All his life, journalist Walter Shapiro assumed that the outlandish stories about his great-uncle Freeman were exaggerated family lore; some cockamamie Jewish revenge fantasies dreamt up to entertain the kids and venerate their larger-than-life relative. Only when he started researching Freeman Bernstein's life did he realize that his family was actually holding back.
A cross between The Night They Raided Minsky's and Guys and Dolls, Freeman Bernstein's life was itself an old New York sideshow extravaganza, one that Shapiro expertly stages in Hustling Hitler. From a ragtag childhood in Troy, New York, Shapiro follows his great-uncle's ever-crooked trajectory through show business, from his early schemes on the burlesque circuit to marrying his star performer, May Ward, and producing silent films released only in Philadelphia. Of course, all of Freeman's cons and schemes were simply a prelude to February 18, 1937, the day he was arrested by the LAPD outside of Mae West's apartment in Hollywood. The charge? Grand larceny-for cheating Adolf Hitler and the Nazi government.
When my cat walked on my iPad and lost my place in the book, I realized that I didn't really want to try and find it again. Never got to the part about Hitler. Just one half baked scheme after another, with little variation. Character never became interesting or real to me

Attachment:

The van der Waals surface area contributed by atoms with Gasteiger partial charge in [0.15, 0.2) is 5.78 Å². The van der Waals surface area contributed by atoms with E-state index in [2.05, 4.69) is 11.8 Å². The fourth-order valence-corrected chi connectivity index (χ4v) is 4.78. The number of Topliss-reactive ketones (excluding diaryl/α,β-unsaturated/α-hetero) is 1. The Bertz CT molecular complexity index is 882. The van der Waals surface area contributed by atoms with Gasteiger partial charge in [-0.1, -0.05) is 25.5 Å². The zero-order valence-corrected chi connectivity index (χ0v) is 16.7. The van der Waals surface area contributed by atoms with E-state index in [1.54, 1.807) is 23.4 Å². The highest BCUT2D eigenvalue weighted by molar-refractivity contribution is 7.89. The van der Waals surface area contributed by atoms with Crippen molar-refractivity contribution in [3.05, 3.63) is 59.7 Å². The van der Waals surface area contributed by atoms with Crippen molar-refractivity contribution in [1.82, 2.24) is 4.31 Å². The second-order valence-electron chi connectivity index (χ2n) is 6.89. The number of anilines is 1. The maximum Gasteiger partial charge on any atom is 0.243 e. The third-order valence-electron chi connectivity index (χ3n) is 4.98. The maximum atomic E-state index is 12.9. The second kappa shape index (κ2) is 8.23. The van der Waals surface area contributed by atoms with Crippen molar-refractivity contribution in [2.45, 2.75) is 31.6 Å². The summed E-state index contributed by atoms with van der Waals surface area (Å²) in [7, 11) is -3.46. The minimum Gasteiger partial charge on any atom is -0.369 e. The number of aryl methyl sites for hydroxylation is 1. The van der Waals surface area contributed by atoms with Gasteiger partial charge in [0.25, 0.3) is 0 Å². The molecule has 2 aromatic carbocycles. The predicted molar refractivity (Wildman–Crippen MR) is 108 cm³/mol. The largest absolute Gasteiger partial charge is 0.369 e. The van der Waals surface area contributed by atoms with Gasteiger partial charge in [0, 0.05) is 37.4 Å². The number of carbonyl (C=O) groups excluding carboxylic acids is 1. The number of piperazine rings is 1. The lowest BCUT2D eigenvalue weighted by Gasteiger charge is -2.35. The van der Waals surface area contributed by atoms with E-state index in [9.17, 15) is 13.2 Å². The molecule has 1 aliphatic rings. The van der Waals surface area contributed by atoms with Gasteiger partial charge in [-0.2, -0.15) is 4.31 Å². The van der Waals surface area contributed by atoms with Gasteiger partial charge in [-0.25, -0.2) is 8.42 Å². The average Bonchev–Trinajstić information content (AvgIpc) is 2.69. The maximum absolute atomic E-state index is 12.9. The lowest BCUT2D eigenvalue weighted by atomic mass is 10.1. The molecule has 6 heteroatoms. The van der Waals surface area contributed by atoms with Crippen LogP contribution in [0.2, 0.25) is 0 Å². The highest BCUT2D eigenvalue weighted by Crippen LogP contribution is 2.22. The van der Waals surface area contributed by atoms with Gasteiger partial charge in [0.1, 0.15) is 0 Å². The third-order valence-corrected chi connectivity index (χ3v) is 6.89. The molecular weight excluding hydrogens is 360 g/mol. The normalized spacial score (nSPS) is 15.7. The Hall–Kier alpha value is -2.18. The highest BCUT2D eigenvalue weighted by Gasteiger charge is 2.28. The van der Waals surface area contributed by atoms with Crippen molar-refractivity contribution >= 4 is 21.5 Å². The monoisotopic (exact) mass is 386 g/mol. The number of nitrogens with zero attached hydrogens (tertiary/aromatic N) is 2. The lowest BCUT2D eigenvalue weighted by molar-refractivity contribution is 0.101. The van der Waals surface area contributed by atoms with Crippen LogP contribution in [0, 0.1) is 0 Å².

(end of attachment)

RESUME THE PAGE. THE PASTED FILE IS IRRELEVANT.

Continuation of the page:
What could have made this a 4 or 5-star listening experience for you?
The story is less than engaging. For anyone over 75, it'll have plenty of names that you'd remember from Hollywood and the movies, actors and actress' of that time period. The story sounded engaging, particularly from the piece on NPR that drove me to buy the book. However, it takes FOREVER to get moving. The narration is somewhat shy of a carnival barker, but even less entertaining.
What do you think your next listen will be?
Nothing from this author, or the narrator. Ever.
How could the performance have been better?
A more engaging story, faster pace, and less 'name dropping' of people that anyone under 70 would most likely never get. It had such promise to, I mean really who wouldn't enjoy hearing a story about swindling Hilter.
You didn’t love this book... but did it have any redeeming qualities?
Any additional comments?
If you are thinking you're going to get a jaw dropping narrative on swindling Hilter, forget about it. You get a long winded blovation about a 2 bit hustler, and about 10 hours of setup for very little payoff. Writer needs to learn about pacing and keeping the audience interested. I had hoped for much better.